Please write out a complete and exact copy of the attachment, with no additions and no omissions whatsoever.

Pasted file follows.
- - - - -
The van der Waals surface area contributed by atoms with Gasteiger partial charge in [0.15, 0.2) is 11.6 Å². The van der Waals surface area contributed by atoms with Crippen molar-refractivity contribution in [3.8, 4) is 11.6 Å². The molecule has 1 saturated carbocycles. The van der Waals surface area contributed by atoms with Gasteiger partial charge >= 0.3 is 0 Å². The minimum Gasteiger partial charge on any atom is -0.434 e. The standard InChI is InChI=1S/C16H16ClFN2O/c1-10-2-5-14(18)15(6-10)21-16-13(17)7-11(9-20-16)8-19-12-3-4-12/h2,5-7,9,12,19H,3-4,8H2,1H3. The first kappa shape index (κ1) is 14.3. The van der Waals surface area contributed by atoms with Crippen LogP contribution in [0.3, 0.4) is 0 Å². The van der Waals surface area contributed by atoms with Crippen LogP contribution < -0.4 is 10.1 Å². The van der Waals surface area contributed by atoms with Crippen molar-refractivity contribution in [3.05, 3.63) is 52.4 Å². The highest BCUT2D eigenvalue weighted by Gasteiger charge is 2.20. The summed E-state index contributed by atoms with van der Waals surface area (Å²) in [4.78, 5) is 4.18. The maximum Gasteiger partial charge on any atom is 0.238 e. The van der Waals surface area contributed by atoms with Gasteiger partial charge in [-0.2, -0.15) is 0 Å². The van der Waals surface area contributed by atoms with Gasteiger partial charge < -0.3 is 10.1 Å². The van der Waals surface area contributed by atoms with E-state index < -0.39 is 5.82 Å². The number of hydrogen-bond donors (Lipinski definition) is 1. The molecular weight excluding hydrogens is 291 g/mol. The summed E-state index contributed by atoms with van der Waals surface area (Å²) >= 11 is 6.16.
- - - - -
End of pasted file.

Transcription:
The van der Waals surface area contributed by atoms with Gasteiger partial charge in [0.15, 0.2) is 11.6 Å². The van der Waals surface area contributed by atoms with Crippen molar-refractivity contribution in [3.8, 4) is 11.6 Å². The molecule has 1 saturated carbocycles. The van der Waals surface area contributed by atoms with Gasteiger partial charge >= 0.3 is 0 Å². The minimum Gasteiger partial charge on any atom is -0.434 e. The standard InChI is InChI=1S/C16H16ClFN2O/c1-10-2-5-14(18)15(6-10)21-16-13(17)7-11(9-20-16)8-19-12-3-4-12/h2,5-7,9,12,19H,3-4,8H2,1H3. The first kappa shape index (κ1) is 14.3. The van der Waals surface area contributed by atoms with Crippen LogP contribution in [0.3, 0.4) is 0 Å². The van der Waals surface area contributed by atoms with Crippen LogP contribution < -0.4 is 10.1 Å². The van der Waals surface area contributed by atoms with Crippen molar-refractivity contribution in [3.05, 3.63) is 52.4 Å². The highest BCUT2D eigenvalue weighted by Gasteiger charge is 2.20. The summed E-state index contributed by atoms with van der Waals surface area (Å²) in [4.78, 5) is 4.18. The maximum Gasteiger partial charge on any atom is 0.238 e. The van der Waals surface area contributed by atoms with Gasteiger partial charge in [-0.2, -0.15) is 0 Å². The van der Waals surface area contributed by atoms with Gasteiger partial charge < -0.3 is 10.1 Å². The van der Waals surface area contributed by atoms with E-state index < -0.39 is 5.82 Å². The number of hydrogen-bond donors (Lipinski definition) is 1. The molecular weight excluding hydrogens is 291 g/mol. The summed E-state index contributed by atoms with van der Waals surface area (Å²) >= 11 is 6.16.